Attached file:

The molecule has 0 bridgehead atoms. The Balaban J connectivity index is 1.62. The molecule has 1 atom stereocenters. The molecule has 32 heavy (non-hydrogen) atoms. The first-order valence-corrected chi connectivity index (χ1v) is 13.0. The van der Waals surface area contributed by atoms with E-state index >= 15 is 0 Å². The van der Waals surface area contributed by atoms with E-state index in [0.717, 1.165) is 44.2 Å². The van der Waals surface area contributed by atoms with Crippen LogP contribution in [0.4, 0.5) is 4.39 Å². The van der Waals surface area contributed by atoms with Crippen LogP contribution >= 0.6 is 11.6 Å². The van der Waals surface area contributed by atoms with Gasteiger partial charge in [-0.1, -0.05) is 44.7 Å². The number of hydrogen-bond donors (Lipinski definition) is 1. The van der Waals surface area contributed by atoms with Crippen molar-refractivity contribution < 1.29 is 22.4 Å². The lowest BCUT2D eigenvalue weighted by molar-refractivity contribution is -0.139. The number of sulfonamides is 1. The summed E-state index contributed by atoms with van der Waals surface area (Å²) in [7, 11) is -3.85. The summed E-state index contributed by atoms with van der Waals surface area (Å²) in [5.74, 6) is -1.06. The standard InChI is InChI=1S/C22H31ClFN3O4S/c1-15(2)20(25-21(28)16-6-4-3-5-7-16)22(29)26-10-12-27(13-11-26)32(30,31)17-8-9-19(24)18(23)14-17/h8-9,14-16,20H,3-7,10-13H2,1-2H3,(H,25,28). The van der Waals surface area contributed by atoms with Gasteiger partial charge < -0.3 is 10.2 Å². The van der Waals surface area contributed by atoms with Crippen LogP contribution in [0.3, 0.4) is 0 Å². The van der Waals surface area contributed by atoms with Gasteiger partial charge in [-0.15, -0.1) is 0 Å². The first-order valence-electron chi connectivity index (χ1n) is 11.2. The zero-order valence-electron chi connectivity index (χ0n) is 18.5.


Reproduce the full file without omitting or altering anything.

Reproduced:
The molecule has 0 bridgehead atoms. The Balaban J connectivity index is 1.62. The molecule has 1 atom stereocenters. The molecule has 32 heavy (non-hydrogen) atoms. The first-order valence-corrected chi connectivity index (χ1v) is 13.0. The van der Waals surface area contributed by atoms with E-state index >= 15 is 0 Å². The van der Waals surface area contributed by atoms with E-state index in [0.717, 1.165) is 44.2 Å². The van der Waals surface area contributed by atoms with Crippen LogP contribution in [0.4, 0.5) is 4.39 Å². The van der Waals surface area contributed by atoms with Crippen LogP contribution >= 0.6 is 11.6 Å². The van der Waals surface area contributed by atoms with Gasteiger partial charge in [-0.1, -0.05) is 44.7 Å². The number of hydrogen-bond donors (Lipinski definition) is 1. The van der Waals surface area contributed by atoms with Crippen molar-refractivity contribution < 1.29 is 22.4 Å². The lowest BCUT2D eigenvalue weighted by molar-refractivity contribution is -0.139. The number of sulfonamides is 1. The summed E-state index contributed by atoms with van der Waals surface area (Å²) in [7, 11) is -3.85. The summed E-state index contributed by atoms with van der Waals surface area (Å²) in [5.74, 6) is -1.06. The standard InChI is InChI=1S/C22H31ClFN3O4S/c1-15(2)20(25-21(28)16-6-4-3-5-7-16)22(29)26-10-12-27(13-11-26)32(30,31)17-8-9-19(24)18(23)14-17/h8-9,14-16,20H,3-7,10-13H2,1-2H3,(H,25,28). The van der Waals surface area contributed by atoms with Gasteiger partial charge < -0.3 is 10.2 Å². The van der Waals surface area contributed by atoms with Crippen LogP contribution in [0.3, 0.4) is 0 Å². The van der Waals surface area contributed by atoms with Gasteiger partial charge in [-0.15, -0.1) is 0 Å². The first-order valence-electron chi connectivity index (χ1n) is 11.2. The zero-order valence-electron chi connectivity index (χ0n) is 18.5.